The saying “all politics is local” has special relevance when it comes to K-12 education policy.
Communities care deeply about how their children are educated. Everyone wants great outcomes but there are always differences of opinion about how to get there. Yet too often decisions are made without input from the individuals best positioned to inform these choices – principals.
Principals are at the crossroads of policy and practice, making them the ideal advocates for strong schools and sound educational policy. Principals are responsible for ensuring that all local policies, state and federal laws are implemented to the fullest extent. Principals also work on behalf of many constituents including students and families, staff and district leadership, and school boards and departments of education. Most importantly, principals know the difference between policies that advance 21 st century learning that equips students with skills for today’s global economy and ones that date back to the 19th century factory model.
So, what is keeping principals’ voices from being heard in the public policy making process? In some cases, it may be principals themselves. Some may worry that elected officials could penalize them for sharing alternative views. Others may not realize that their ideas are needed and wanted for consideration. And most probably find it difficult to make the time necessary to engage in politics when they are responsible for running everything inside the building.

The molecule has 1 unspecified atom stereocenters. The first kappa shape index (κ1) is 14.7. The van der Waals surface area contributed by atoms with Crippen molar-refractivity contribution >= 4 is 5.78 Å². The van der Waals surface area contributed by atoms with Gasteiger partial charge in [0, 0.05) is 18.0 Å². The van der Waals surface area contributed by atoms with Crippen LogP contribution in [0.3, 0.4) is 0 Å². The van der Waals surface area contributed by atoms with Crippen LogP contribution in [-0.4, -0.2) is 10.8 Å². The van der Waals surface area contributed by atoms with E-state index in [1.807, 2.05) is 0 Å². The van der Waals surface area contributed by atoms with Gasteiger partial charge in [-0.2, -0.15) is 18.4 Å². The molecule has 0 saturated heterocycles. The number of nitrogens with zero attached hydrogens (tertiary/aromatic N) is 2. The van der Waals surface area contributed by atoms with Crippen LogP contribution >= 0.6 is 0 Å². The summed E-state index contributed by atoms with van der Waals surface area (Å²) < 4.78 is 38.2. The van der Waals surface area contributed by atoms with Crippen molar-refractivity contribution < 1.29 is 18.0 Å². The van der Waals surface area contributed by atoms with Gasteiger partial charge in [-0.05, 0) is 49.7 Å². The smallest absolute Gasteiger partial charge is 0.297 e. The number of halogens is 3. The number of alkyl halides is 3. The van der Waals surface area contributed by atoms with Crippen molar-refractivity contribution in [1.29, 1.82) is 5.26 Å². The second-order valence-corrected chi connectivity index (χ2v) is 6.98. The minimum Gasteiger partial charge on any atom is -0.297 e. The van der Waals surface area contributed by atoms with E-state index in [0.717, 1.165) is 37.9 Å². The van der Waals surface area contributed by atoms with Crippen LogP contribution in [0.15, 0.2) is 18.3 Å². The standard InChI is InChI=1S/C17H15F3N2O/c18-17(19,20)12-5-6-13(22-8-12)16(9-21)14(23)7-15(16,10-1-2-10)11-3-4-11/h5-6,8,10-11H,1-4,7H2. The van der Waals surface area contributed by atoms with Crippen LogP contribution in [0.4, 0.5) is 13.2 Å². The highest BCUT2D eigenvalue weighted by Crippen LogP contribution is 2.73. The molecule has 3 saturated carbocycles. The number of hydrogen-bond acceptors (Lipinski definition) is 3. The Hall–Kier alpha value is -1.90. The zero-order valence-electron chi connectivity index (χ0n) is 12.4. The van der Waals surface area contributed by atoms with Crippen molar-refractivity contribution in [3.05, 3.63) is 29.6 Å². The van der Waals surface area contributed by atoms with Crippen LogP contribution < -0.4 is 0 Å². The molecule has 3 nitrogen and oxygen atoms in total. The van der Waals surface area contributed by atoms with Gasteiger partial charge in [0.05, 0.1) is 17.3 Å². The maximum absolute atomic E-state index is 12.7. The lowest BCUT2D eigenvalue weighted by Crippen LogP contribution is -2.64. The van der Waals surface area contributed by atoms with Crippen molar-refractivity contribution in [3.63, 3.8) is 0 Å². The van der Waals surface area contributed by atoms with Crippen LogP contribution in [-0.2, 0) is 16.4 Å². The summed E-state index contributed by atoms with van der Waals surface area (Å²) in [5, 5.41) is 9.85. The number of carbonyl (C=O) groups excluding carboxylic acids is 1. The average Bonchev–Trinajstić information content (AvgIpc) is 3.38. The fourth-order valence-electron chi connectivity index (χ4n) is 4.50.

Despite the natural obstacles to participation, all principals should consider how they may engage in the political process and influence policy for their students and education as a whole. After all, who knows the rules of the game more than the principal? When change is necessary, principals have a responsibility to shape the discussion in a positive way and be a strong voice at the table at the local, state and federal level and within professional organizations.
I have learned that decision makers respect our opinions. We can advise them on the impact of their decisions and what implementation would look like. A simple phone call or email can start a conversation that leads to better educational policy and outcomes for the entire community.
How can you as a principal start to advocate for your school and educational policies? What holds you back from engaging in politics?